Some of my US based colleagues have expressed, in a recent discussion about “off-voice” acting, the view that it results from a lack of focus, or lack of specificity or commitment to the text being expressed. I think this view demonstrates one example of the difference, culturally, between the US and Australia. Of course, it will sometimes be the case that Australian actors will lose focus of the vocal folds as they lose mental focus, but the US has a culture of speaking up for oneself, expressing confidence in one’s abilities and actions without fear of criticism. On the contrary, one is more likely to be criticized, or thought less of, if one fails to communicate the strength of one’s capacity. It’s not about boasting, it’s about honesty.

The fact remains that here in Australia, declaring or revealing awareness of one’s strengths and abilities is, more often than not, assumed to be boasting, derived from arrogance, and arrogance is not to be tolerated.

Tall Poppies only get one chance. Once cut down, they do not get the opportunity to rise again. Failure is celebrated here in the land of Oz. Look at Anzac Day. But I digress…

My new favourite word is respect. Self respect is an honourable state. Knowing who you are means, for me, having a realistic sense of where I’ve come from, how I got here, and what possibilities lie before me for growth and exploration. My voice is the audible reflection of that state. My responsibility as an actor is to gift that state to whatever I am playing. Even if I am playing someone so insecure, so defensive, so shy that in the “real” world she would be inarticulate and barely audible, my job as an actor is to create the illusion that I am those things, but sharing them audible, clearly with my fully-embodied and empowered voice. Long Live The Voice!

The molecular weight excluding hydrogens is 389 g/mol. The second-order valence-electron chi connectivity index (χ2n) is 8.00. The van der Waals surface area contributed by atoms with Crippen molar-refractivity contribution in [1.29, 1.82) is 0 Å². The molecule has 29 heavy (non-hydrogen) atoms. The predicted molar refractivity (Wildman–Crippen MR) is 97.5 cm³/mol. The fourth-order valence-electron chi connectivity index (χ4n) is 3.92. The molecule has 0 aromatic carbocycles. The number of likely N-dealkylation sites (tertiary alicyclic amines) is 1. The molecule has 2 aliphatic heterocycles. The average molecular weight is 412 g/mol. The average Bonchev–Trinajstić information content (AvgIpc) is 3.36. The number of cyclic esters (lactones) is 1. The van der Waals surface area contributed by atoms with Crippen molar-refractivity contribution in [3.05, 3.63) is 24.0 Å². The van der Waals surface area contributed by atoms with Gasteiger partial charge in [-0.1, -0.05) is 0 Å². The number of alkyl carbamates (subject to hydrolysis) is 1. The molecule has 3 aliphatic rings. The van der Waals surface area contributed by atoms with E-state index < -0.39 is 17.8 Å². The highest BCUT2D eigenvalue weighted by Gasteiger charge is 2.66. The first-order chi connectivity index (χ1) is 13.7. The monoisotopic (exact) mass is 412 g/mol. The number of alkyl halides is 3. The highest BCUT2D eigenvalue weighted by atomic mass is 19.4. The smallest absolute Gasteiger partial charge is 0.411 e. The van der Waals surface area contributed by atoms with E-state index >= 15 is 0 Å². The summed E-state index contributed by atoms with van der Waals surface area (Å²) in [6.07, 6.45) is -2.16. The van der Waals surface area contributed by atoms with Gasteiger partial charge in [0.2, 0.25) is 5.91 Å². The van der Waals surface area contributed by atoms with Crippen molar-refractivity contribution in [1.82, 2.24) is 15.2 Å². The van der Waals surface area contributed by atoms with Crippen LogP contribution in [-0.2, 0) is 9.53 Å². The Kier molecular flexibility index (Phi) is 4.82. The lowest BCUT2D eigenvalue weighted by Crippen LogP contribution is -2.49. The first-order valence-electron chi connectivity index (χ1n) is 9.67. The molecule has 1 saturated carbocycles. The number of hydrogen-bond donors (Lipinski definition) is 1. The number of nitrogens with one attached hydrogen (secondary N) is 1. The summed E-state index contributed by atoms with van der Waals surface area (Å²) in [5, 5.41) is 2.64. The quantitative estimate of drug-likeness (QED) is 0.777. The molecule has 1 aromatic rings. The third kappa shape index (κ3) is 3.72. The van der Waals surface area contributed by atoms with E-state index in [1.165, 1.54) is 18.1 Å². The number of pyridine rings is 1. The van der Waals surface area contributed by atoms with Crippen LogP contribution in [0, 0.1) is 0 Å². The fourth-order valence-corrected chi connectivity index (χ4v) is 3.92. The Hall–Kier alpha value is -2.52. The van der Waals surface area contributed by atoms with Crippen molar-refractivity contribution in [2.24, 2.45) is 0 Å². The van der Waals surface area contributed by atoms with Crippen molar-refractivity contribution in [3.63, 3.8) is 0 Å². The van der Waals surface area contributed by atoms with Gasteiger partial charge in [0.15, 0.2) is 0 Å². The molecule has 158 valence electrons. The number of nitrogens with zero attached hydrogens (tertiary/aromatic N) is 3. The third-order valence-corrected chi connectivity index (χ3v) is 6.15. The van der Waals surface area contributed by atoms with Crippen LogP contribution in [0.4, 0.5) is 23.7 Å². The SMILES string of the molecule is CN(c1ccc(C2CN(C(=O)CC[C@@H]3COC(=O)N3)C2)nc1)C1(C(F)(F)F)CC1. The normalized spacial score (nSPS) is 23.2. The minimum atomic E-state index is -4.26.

On another note, January Special. Being in Voice Warmup App is available at reduced price of AU$2.99 from now until the end of the month. Here’s the latest review: “My partner and I went through the mini vocal warm up together while making breakfast. It certainly relaxed us both, noticeably improved our voices and made us laugh.”

Voice, Speech and Singing Teachers and Choral Directors, contact me for a promo code to try it out for free.